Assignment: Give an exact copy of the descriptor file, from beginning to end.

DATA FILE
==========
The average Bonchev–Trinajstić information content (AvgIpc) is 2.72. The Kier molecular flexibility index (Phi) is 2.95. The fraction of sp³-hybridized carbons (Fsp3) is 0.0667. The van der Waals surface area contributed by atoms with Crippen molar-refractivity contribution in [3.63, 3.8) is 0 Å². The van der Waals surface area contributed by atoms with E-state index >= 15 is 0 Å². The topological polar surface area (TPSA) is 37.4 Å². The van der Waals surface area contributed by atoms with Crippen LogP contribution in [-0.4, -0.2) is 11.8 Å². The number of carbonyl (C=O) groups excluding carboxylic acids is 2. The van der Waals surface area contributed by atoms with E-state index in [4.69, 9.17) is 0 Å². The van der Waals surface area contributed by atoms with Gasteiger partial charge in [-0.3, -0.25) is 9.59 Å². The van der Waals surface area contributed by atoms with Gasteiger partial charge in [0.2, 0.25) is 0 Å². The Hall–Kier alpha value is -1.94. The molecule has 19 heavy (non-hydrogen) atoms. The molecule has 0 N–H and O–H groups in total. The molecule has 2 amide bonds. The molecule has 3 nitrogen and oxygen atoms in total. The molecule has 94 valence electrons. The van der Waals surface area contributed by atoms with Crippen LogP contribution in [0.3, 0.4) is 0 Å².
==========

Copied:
The average Bonchev–Trinajstić information content (AvgIpc) is 2.72. The Kier molecular flexibility index (Phi) is 2.95. The fraction of sp³-hybridized carbons (Fsp3) is 0.0667. The van der Waals surface area contributed by atoms with Crippen molar-refractivity contribution in [3.63, 3.8) is 0 Å². The van der Waals surface area contributed by atoms with E-state index >= 15 is 0 Å². The topological polar surface area (TPSA) is 37.4 Å². The van der Waals surface area contributed by atoms with Crippen LogP contribution in [-0.4, -0.2) is 11.8 Å². The number of carbonyl (C=O) groups excluding carboxylic acids is 2. The van der Waals surface area contributed by atoms with E-state index in [4.69, 9.17) is 0 Å². The van der Waals surface area contributed by atoms with Gasteiger partial charge in [-0.3, -0.25) is 9.59 Å². The van der Waals surface area contributed by atoms with Gasteiger partial charge in [0.2, 0.25) is 0 Å². The Hall–Kier alpha value is -1.94. The molecule has 19 heavy (non-hydrogen) atoms. The molecule has 0 N–H and O–H groups in total. The molecule has 2 amide bonds. The molecule has 3 nitrogen and oxygen atoms in total. The molecule has 94 valence electrons. The van der Waals surface area contributed by atoms with Crippen LogP contribution in [0.3, 0.4) is 0 Å².